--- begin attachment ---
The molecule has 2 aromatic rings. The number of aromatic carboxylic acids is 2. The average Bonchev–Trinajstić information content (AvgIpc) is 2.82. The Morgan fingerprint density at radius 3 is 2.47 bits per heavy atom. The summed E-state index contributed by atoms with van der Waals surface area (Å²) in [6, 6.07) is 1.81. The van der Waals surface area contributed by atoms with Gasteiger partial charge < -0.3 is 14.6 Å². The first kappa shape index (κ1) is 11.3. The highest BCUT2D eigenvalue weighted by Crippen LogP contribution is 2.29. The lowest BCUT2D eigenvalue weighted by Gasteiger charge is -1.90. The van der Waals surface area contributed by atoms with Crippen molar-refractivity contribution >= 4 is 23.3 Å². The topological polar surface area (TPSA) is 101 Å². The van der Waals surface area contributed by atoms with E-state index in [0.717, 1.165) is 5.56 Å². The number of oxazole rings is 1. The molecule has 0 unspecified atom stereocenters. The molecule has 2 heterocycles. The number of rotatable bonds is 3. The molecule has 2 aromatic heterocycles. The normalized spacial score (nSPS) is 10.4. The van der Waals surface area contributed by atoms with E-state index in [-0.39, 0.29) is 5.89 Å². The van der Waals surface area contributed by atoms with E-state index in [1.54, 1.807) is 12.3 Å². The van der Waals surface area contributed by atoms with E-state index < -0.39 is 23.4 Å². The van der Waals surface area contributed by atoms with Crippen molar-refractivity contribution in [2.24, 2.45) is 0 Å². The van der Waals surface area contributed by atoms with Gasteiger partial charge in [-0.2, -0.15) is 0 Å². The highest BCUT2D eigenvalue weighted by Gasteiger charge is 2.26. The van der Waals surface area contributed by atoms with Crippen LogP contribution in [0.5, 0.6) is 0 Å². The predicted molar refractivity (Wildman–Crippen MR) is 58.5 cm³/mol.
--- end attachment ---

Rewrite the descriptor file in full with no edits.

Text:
The molecule has 2 aromatic rings. The number of aromatic carboxylic acids is 2. The average Bonchev–Trinajstić information content (AvgIpc) is 2.82. The Morgan fingerprint density at radius 3 is 2.47 bits per heavy atom. The summed E-state index contributed by atoms with van der Waals surface area (Å²) in [6, 6.07) is 1.81. The van der Waals surface area contributed by atoms with Gasteiger partial charge < -0.3 is 14.6 Å². The first kappa shape index (κ1) is 11.3. The highest BCUT2D eigenvalue weighted by Crippen LogP contribution is 2.29. The lowest BCUT2D eigenvalue weighted by Gasteiger charge is -1.90. The van der Waals surface area contributed by atoms with Crippen molar-refractivity contribution >= 4 is 23.3 Å². The topological polar surface area (TPSA) is 101 Å². The van der Waals surface area contributed by atoms with E-state index in [0.717, 1.165) is 5.56 Å². The number of oxazole rings is 1. The molecule has 0 unspecified atom stereocenters. The molecule has 2 heterocycles. The number of rotatable bonds is 3. The molecule has 2 aromatic heterocycles. The normalized spacial score (nSPS) is 10.4. The van der Waals surface area contributed by atoms with E-state index in [-0.39, 0.29) is 5.89 Å². The van der Waals surface area contributed by atoms with E-state index in [1.54, 1.807) is 12.3 Å². The van der Waals surface area contributed by atoms with E-state index < -0.39 is 23.4 Å². The van der Waals surface area contributed by atoms with Crippen molar-refractivity contribution in [2.24, 2.45) is 0 Å². The van der Waals surface area contributed by atoms with Gasteiger partial charge in [-0.2, -0.15) is 0 Å². The highest BCUT2D eigenvalue weighted by Gasteiger charge is 2.26. The van der Waals surface area contributed by atoms with Crippen LogP contribution in [0.5, 0.6) is 0 Å². The predicted molar refractivity (Wildman–Crippen MR) is 58.5 cm³/mol.